I slept better


In a previous article, I outlined all the short term and long term effects that drinking alcohol can have on your health. When we drink we are essentially disrupting our circadian rhythm. Our circadian rhythm is the body’s frame of reference for physiological processes. In other words, it refers to the set times throughout a 24 hour period that we do the things that keep us alive like eating, sleeping and breathing.

After a night on the tiles and a subsequent sleep in, you might think that you got a really good, long and deep night’s sleep. In fact, the opposite is true, when we go to bed intoxicated, we make it harder for our body to enter into REM sleep, which is where we do all our dreaming! This is why you might sleep for a solid 18 hours after a big night out but still feel like a zombie when you wake up.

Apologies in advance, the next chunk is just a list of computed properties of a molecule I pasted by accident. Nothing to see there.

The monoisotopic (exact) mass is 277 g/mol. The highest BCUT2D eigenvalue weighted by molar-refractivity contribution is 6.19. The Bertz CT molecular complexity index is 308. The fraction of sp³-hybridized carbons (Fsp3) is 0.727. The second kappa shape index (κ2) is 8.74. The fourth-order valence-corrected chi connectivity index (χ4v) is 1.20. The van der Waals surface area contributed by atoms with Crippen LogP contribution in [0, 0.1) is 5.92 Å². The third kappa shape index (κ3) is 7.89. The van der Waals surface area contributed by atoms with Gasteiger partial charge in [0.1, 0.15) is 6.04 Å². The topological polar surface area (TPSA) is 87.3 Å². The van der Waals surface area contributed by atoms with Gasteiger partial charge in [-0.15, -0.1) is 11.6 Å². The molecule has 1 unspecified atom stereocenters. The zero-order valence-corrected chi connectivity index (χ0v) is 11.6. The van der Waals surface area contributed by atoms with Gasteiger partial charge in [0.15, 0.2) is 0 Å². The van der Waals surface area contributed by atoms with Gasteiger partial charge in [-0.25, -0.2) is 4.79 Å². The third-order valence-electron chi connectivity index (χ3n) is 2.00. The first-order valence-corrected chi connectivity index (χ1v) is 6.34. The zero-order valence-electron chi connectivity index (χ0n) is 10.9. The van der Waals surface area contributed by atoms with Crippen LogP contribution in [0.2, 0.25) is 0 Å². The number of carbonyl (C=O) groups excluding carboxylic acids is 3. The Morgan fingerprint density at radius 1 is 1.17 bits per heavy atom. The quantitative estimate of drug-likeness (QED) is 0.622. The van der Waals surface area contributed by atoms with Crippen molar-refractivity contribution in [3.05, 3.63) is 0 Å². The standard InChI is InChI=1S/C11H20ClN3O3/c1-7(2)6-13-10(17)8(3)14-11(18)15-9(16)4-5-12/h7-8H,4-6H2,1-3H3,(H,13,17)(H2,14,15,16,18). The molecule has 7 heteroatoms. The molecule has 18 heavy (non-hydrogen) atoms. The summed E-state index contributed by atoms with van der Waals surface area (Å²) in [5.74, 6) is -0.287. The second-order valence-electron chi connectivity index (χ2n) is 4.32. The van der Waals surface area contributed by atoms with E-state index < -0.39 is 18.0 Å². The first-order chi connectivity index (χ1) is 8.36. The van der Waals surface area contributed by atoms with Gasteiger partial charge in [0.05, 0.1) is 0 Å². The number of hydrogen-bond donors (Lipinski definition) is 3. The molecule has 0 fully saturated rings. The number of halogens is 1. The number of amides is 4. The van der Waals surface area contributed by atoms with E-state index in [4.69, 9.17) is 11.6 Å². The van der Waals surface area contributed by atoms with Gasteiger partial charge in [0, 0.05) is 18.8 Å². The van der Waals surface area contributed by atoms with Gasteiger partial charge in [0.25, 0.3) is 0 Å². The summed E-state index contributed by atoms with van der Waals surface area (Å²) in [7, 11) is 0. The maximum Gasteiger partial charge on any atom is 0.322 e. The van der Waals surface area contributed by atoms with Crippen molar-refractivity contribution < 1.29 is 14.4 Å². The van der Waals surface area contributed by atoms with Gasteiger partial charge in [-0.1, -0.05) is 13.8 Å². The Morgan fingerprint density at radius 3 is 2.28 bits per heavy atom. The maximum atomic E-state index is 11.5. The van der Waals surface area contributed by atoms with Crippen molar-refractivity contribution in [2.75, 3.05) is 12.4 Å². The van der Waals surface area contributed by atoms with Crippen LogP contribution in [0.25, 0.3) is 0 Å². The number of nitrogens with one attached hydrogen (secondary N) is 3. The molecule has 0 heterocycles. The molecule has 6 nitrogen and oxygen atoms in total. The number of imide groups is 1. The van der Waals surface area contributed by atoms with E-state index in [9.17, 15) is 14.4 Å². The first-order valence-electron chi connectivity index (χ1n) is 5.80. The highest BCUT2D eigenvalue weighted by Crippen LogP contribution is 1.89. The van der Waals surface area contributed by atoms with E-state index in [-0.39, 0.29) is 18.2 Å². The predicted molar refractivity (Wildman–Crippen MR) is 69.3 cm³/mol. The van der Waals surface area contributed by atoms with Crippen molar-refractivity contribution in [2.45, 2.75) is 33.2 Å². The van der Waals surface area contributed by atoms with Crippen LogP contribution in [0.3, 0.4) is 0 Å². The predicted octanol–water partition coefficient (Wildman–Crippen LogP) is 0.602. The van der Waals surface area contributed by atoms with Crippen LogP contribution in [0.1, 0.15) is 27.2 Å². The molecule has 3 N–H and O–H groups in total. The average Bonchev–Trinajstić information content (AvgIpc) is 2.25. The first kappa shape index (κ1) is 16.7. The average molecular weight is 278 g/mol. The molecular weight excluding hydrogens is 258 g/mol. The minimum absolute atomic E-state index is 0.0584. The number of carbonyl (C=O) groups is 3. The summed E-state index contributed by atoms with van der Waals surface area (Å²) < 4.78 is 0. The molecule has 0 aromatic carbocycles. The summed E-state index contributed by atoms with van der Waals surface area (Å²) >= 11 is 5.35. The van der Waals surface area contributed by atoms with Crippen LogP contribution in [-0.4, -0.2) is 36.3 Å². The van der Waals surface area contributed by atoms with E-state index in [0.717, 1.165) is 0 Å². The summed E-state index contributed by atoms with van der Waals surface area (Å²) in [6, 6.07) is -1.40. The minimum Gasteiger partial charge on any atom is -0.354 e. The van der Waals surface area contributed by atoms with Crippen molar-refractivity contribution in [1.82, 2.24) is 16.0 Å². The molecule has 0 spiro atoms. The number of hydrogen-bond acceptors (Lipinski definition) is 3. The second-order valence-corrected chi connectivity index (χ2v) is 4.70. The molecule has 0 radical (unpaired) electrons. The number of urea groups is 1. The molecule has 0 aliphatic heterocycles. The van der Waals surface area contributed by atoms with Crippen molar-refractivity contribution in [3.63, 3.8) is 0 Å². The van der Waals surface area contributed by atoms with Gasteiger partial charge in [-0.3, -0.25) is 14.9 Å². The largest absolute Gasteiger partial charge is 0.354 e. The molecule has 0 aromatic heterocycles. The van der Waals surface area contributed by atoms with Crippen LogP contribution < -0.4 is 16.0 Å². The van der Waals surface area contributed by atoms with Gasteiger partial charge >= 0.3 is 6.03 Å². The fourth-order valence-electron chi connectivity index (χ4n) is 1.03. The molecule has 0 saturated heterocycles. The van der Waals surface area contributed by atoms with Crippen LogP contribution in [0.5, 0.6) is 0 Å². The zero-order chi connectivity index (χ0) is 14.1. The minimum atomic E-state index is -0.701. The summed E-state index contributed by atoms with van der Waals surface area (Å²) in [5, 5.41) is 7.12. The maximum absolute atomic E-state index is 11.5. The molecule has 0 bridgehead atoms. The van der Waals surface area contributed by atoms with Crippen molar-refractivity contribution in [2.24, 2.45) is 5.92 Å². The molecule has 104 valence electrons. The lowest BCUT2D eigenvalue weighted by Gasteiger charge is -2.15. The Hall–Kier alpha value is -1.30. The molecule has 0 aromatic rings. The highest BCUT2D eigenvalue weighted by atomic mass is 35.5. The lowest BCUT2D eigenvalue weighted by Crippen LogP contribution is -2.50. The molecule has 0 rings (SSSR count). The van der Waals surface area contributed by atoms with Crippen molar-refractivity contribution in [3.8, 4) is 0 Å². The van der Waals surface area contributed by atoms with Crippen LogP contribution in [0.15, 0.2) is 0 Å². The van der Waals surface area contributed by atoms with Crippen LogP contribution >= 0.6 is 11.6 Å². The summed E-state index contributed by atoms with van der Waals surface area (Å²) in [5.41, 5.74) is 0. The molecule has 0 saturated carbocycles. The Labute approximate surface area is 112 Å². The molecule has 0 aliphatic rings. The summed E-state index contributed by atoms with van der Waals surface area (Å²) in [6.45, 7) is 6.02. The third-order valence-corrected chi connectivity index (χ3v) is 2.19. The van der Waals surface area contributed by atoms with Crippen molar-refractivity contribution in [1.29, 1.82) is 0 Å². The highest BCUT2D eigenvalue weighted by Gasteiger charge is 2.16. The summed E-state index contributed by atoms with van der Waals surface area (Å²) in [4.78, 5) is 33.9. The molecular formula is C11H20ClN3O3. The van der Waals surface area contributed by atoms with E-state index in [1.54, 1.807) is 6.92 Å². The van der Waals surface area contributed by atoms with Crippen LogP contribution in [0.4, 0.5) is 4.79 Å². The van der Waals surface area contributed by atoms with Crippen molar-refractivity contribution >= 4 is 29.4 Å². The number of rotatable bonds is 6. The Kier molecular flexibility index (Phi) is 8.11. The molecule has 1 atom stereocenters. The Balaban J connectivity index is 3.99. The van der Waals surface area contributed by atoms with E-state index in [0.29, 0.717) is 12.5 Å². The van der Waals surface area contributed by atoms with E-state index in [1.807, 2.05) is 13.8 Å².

There is a difference between sleep and sedation. When you drink alcohol before bed, you are sedated, you will not achieve the same benefits as going to sleep sober. When you go to sleep drunk, you dream less, you have an elevated heart rate and you stir 17% more than you would if you went to sleep sober.

What’s more surprising is that even if you have say, two drinks before bed, your circadian rhythm and REM sleep will be compromised. Sleep disruptions from drinking are also often caused by poor bladder control while under the influence, as well as breathing issues.

Do you only snore when you’re drunk? I know I certainly do, and it’s because our throats are relaxed. This can have a negative impact if you already suffer from sleep apnea.